Director of Geo TV’s latest drama, Alif, starring Hamza Ali Abbasi and Sajal Aly, on what made him say yes to the project while witnessing the transformation of Hamza Ali Abbasi and his upcoming web series.
Geo TV’s latest drama Alif is currently doing rounds for a number of reasons. It is by far the only drama that talks about religion and spirituality and secondly, because it was while working in this play that Hamza Ali Abbasi decided to walk the religious and spiritual path (much like Qalbe Momin, his character in Alif) and take an extended break from the showbiz industry. How the director Haseeb Hasan, the man behind Alif, tackled the production is a story in itself.
For a veteran of 20 years, with some of the biggest hits in recent years including Nanhi, Diyar-e-Dil and Mann Mayal, Alif was a challenge for him as well as he was returning to TV after 3 years. Excerpts from the interview…
Instep: After giving hits like Diyar-e-Dil and Parwaaz Hai Junoon, what is it that convinced you to choose Alif?
Haseeb Hasan: Alif is a spiritual journey that we all can relate to. When I met Humayun Saeed for Alif – his wife is the producer – he narrated the story of Mere Paas Tum Ho as well, which wasn’t named so at that time. Since my last project for TV was Mann Mayal, I should have gone for MPTH but I chose Alif as I had read the first four episodes and was captivated by Umera’s writing. It had more in common with what I was going through at that time. My own brother was suffering from cancer, as Sajal Aly’s brother was in the drama, and that clicked with me. Despite the advice of all my friends and peers, I went for a non-commercial drama without thinking twice about ratings as the script sort of healed me from within, which is bigger than any other feeling.
Instep: How difficult was it to handle the ensemble cast featuring Hamza Ali Abbasi, Sajal Aly, Sadaf Kanwal, Osman Khalid Butt, Kubra Khan, Ahsan Khan, Saleem Mairaj, etc.?
HH: They were a part of an ensemble cast for the audience but not me; I enjoy a good rapport with all of these actors. I believe that an actor only throws tantrums when the person on the other side isn’t serious or fulfilling his/her commitment. We completed Alif within 100 days. We had two actresses ready to play Husn e Jahan – Sanam Baloch and Kubra Khan – and Sanam even had her photo-shoot done for publicity. That kind of stuff happens when the makers are serious about the project, and that adds extra responsibility to the actors, as it did in the case of Alif.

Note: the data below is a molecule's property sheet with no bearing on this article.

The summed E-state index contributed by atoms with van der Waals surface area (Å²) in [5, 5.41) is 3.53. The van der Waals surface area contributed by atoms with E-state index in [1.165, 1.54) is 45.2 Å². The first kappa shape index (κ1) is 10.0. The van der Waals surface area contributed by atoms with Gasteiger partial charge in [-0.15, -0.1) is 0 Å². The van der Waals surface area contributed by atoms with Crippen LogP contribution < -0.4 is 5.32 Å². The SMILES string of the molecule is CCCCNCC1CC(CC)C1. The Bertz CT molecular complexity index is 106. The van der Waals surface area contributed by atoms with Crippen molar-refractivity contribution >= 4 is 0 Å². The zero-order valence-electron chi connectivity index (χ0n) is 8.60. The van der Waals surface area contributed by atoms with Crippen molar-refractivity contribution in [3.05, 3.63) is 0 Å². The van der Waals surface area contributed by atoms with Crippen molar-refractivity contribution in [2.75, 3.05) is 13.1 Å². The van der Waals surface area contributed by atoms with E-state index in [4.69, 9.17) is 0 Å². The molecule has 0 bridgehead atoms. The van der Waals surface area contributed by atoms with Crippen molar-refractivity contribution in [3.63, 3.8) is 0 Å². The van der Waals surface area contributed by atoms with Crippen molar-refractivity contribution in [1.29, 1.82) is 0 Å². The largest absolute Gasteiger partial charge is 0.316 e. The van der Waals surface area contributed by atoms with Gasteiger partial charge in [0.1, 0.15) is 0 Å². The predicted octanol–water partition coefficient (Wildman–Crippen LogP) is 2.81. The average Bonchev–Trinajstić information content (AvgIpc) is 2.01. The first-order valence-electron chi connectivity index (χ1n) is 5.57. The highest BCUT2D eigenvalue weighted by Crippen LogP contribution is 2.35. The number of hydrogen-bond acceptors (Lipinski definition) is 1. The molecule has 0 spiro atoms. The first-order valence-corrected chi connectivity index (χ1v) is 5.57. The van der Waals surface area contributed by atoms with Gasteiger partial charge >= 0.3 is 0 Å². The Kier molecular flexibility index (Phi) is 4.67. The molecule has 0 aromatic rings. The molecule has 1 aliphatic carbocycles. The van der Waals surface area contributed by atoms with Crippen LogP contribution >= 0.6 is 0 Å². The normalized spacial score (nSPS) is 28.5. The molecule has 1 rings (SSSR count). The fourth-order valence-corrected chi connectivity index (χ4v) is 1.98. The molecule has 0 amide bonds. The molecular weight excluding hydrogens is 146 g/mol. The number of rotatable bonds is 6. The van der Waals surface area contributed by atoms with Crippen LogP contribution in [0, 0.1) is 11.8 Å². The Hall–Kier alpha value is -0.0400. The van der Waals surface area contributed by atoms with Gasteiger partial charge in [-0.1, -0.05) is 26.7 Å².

Instep: Despite being a TV production, Alif seems visually larger than life…
HH: (Smiles) We shot it for TV but aesthetically made it look cinematic to give a grand feeling. The director of photography, Asad Mumtaz, did a wonderful job and since we used Alexa, the skin tone and picture quality is different from what we usually get on TV these days. We have used camera angles as per the dialogues and that’s why when the actor is delivering a dialogue, you see his facial expressions instead of the surroundings and believe me, it makes a huge difference. The reviewers are talking about the cinematography, which they never do because we have given them the platform to experience it. That’s a technique that you usually see in cinemas and maybe that’s why it seems like the audience is watching a film on TV, in a good way.
Instep: Did you witness the spiritual awakening in Hamza Ali Abbasi and Kubra Khan during the making of Alif?
HH: Yes, I did. The change in Hamza Ali Abbasi was major and at first, I thought that he was trying to be in character but when the art director mentioned to me that he was not returning the calligraphy items, I got curious too. That’s when Hamza showed us a painting he made featuring a holy verse that he also posted on his social media. I was enjoying his transformation until the time he told me that he would quit showbiz for religious reasons. That may have shocked people but not me because I was part of the transition as he worked with me in both Mann Mayal and Parwaaz Hai Junoon. The step he has taken is a courageous one and I wish him all the best for his future endeavors. As for Kubra Khan, she turned towards Sufism during Alif and it helped her as an actress as her perspective changed for the better; she became mature and without changing her lifestyle, became more religious.
Instep: What about your upcoming web series Dhoop Ki Deewar and when should we expect it?
HH: Dhoop Ki Deewar is very close to me; it is my production company Hamdan Films’ first major project and second, it is something that is the need of the hour. The plot revolves around two families that are united by their father’s death – one is an Indian soldier and the other, a Pakistani. How martyrdom affects the families and how they realize that peace is much better than war is what the web series will teach us. It will have 24 to 26 episodes and will be available to the audience in the first half of 2020.
Instep: How do you manage to stay active in every format, in this day and age, when people are more interested in films?
HH: One has to do so to stay relevant, especially in this day and age. I am also the producer of Dhoop Ki Deewar and the Navy film while Laal was our first effort. The company Hamdan Films is named after my son and being the producer gives me the extra edge to do something I want, and say no to suggestions from marketing people. It also gives me a chance to challenge the director in me as not only do I learn new stuff; I also try to make every new project look different from the last one. Nanhi was something different than Alif, Dhoop Ki Deewar is not Laal and so forth. It is better to take a financial blow and deliver a quality product than succumb to suggestions that ruin a project. Let’s make this a learning from 2019 and head into the new decade, hoping that everything will change for the better.